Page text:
It's important to have an intense U.S. focus on Baghdad if we really want to withdraw our troops by the end of 2011
Haiti, the economy, health care, suicide bombs in Kabul. How tempting it must be for the Obama team to consign Iraq to the back burner.
But, while insufficient attention was being paid, Iran has been cleverly meddling in Iraqi politics in the run-up to the March 7 elections, in ways that could spark new Shiite-Sunni violence. More than 500 parliamentary candidates, including some top Sunni politicians, have been banned from running, in a shady process that was probably encouraged by Tehran.
The events leading up to this ban clearly illustrate the importance of an intense U.S. focus on Baghdad if we really want to withdraw our troops by the end of 2011.
The ban was imposed by a controversial commission of questionable legality, whose leading members have close ties to Tehran. Senior Iraqi politicians say they are uncertain as to how this panel acquired the power to ban candidates, who drew up the lists, or why Iraq’s election commission endorsed the ban.
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But here’s the kicker: The chairman of the Accountability and Justice Commission, Ali al-Lami, is a close political ally of the notorious Ahmed Chalabi. (Lami also spent time in U.S. detention on charges of organizing a 2008 Baghdad bombing that killed two Americans.)
You’ll recall that Chalabi is the man who persuaded the Bush team to invade Iraq. (He had a direct phone link to Dick Cheney.) He also provided the CIA with defectors who supplied faulty intel on Saddam’s alleged WMD. Ultimately, U.S. officials fell out with Chalabi, in large part because of his close ties to Tehran.
Many Iraqis believe the ban on candidates is intended to ensure success for Shiite political blocs close to Iran (whose regime has solid experience in vote-rigging). Some Iraqi pols believe Chalabi is setting himself up as a compromise candidate for prime minister, with Iranian support.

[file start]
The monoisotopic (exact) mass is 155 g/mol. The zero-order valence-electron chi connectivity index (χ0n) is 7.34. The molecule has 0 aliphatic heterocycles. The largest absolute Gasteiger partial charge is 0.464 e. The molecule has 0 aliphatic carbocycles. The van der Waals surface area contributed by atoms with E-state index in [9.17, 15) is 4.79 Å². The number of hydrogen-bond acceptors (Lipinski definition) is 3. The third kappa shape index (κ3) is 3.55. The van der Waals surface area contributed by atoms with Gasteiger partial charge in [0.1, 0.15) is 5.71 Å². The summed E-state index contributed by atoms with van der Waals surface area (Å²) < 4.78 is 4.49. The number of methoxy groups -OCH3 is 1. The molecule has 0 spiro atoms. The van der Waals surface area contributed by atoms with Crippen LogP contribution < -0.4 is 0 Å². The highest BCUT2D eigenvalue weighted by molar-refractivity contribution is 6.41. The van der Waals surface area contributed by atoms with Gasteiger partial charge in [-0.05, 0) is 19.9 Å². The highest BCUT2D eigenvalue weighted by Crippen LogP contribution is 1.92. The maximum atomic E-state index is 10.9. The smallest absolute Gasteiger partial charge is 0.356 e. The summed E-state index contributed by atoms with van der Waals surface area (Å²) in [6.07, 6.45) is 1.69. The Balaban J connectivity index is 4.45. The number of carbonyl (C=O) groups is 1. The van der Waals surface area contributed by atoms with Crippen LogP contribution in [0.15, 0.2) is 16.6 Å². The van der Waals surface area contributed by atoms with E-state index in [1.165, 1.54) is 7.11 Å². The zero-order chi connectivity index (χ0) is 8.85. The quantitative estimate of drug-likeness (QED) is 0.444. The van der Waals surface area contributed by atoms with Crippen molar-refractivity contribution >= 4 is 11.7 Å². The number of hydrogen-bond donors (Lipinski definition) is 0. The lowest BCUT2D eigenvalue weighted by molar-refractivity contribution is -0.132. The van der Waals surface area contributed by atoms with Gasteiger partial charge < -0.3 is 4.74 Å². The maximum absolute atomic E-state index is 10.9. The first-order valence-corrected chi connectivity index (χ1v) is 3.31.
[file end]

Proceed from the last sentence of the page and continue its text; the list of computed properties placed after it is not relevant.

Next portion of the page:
There is more to this story, of course, than Chalabi’s ambitions of a political comeback. Most of the banned candidates were Sunnis linked to the nationalist, secular Iraqiya coalition, including one of its senior leaders, Saleh al-Mutlaq. They were accused of past or present connections to the banned Baathist party of Saddam Hussein.
But unlike many Sunnis, Mutlaq chose early on to take part in the new Iraqi political process, and he has been a member of parliament for the past four years. How can one now justify banning him — or the current minister of defense, also a Sunni — from running for office?
Unless, that is, the goal is to prevent Iraqiya from amassing a parliamentary bloc large enough to give Sunnis substantial influence — all the more so because the majority Shiite vote is likely to split. Perhaps that’s why Prime Minister Nouri al-Maliki endorsed the ban, and other Shiite leaders haven’t publicly opposed it.
To be fair, there is still genuine paranoia among many Shiites that minority Sunnis — who were in power under Saddam — could stage a comeback. But the facts on the ground — Shiites and Kurds control the army, for example — rule out such an occurrence.
More to the point, the key Iraqi achievement of the past three years — helped by the U.S. troop surge — was the end of the Shiite-Sunni civil war, along with the Sunnis’ decision to stop boycotting elections and seek their rights via the ballot.
The candidate ban doesn’t rule out Sunnis’ participation, but it will lessen their clout and convince them that they won’t get a fair shake. And the ban won’t renew the civil war, but it could provoke more violence. Already, al-Qaeda-style terrorists are seeking to weaken the Shiite-led government with pre-election bombings.
The ban also leaves the clear impression that, behind the facade of Iraqi politics, Iran pulls the strings.
Which brings us back to the need for the Obama team to pay close attention. If these elections take place with full Sunni participation, they will mark a Middle East milestone — a shift in power achieved by a fair ballot, not by a rigged process or coup. Iraq’s politics are just beginning to cross sectarian lines, as many voters tire of religious parties. If the White House wants to leave behind a modest success story, it must work hard to see that this process is not derailed.
The U.S. ambassador in Baghdad, Christopher Hill, achieved much in the Balkans and Asia, but he lacks Mideast experience. Vice President Biden has been trying to moderate the ban, with no success yet. Time is short, and U.S. influence is waning. A more intense behind-the-scenes effort is needed.
Trudy Rubin (email@example.com) is a columnist and editorial-board member for The Philadelphia Inquirer.